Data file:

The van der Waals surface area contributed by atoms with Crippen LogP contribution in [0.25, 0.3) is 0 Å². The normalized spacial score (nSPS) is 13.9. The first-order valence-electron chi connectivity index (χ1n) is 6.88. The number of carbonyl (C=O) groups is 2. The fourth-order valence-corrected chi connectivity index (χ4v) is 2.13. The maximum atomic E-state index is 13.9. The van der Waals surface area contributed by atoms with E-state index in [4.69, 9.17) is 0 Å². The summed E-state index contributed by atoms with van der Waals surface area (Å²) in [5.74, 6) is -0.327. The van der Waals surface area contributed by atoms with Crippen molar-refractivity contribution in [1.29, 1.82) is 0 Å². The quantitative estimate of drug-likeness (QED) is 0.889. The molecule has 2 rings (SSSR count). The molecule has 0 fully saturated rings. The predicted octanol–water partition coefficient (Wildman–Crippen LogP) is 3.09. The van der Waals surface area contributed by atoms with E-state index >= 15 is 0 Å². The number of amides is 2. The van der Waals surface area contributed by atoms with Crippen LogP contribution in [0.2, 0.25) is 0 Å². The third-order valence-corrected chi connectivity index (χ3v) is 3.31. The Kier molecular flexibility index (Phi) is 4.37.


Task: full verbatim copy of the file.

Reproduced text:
The van der Waals surface area contributed by atoms with Crippen LogP contribution in [0.25, 0.3) is 0 Å². The normalized spacial score (nSPS) is 13.9. The first-order valence-electron chi connectivity index (χ1n) is 6.88. The number of carbonyl (C=O) groups is 2. The fourth-order valence-corrected chi connectivity index (χ4v) is 2.13. The maximum atomic E-state index is 13.9. The van der Waals surface area contributed by atoms with E-state index in [4.69, 9.17) is 0 Å². The summed E-state index contributed by atoms with van der Waals surface area (Å²) in [5.74, 6) is -0.327. The van der Waals surface area contributed by atoms with Crippen molar-refractivity contribution in [1.29, 1.82) is 0 Å². The quantitative estimate of drug-likeness (QED) is 0.889. The molecule has 2 rings (SSSR count). The molecule has 0 fully saturated rings. The predicted octanol–water partition coefficient (Wildman–Crippen LogP) is 3.09. The van der Waals surface area contributed by atoms with E-state index >= 15 is 0 Å². The number of amides is 2. The van der Waals surface area contributed by atoms with Crippen LogP contribution in [0.2, 0.25) is 0 Å². The third-order valence-corrected chi connectivity index (χ3v) is 3.31. The Kier molecular flexibility index (Phi) is 4.37.